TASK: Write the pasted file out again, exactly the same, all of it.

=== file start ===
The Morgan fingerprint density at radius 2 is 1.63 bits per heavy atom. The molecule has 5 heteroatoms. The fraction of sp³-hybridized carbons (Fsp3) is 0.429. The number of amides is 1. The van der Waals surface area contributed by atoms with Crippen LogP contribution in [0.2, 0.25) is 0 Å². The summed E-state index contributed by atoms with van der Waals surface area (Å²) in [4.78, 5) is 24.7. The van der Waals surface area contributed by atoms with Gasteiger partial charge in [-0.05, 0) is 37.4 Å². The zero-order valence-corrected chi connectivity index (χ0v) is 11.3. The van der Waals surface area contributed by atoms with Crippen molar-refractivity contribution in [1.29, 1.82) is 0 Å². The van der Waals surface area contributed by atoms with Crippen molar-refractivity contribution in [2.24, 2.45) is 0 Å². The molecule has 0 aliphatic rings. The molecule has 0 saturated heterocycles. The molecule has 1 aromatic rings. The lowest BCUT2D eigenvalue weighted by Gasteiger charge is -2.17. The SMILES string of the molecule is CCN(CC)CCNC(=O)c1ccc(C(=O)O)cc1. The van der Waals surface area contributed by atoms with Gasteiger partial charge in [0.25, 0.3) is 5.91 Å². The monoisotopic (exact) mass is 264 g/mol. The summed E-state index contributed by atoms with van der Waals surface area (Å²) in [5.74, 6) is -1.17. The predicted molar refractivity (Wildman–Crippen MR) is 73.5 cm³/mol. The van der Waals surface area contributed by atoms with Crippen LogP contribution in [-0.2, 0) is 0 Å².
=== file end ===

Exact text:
The Morgan fingerprint density at radius 2 is 1.63 bits per heavy atom. The molecule has 5 heteroatoms. The fraction of sp³-hybridized carbons (Fsp3) is 0.429. The number of amides is 1. The van der Waals surface area contributed by atoms with Crippen LogP contribution in [0.2, 0.25) is 0 Å². The summed E-state index contributed by atoms with van der Waals surface area (Å²) in [4.78, 5) is 24.7. The van der Waals surface area contributed by atoms with Gasteiger partial charge in [-0.05, 0) is 37.4 Å². The zero-order valence-corrected chi connectivity index (χ0v) is 11.3. The van der Waals surface area contributed by atoms with Crippen molar-refractivity contribution in [1.29, 1.82) is 0 Å². The van der Waals surface area contributed by atoms with Crippen molar-refractivity contribution in [2.24, 2.45) is 0 Å². The molecule has 0 aliphatic rings. The molecule has 0 saturated heterocycles. The molecule has 1 aromatic rings. The lowest BCUT2D eigenvalue weighted by Gasteiger charge is -2.17. The SMILES string of the molecule is CCN(CC)CCNC(=O)c1ccc(C(=O)O)cc1. The van der Waals surface area contributed by atoms with Gasteiger partial charge in [0.25, 0.3) is 5.91 Å². The monoisotopic (exact) mass is 264 g/mol. The summed E-state index contributed by atoms with van der Waals surface area (Å²) in [5.74, 6) is -1.17. The predicted molar refractivity (Wildman–Crippen MR) is 73.5 cm³/mol. The van der Waals surface area contributed by atoms with Crippen LogP contribution in [-0.2, 0) is 0 Å².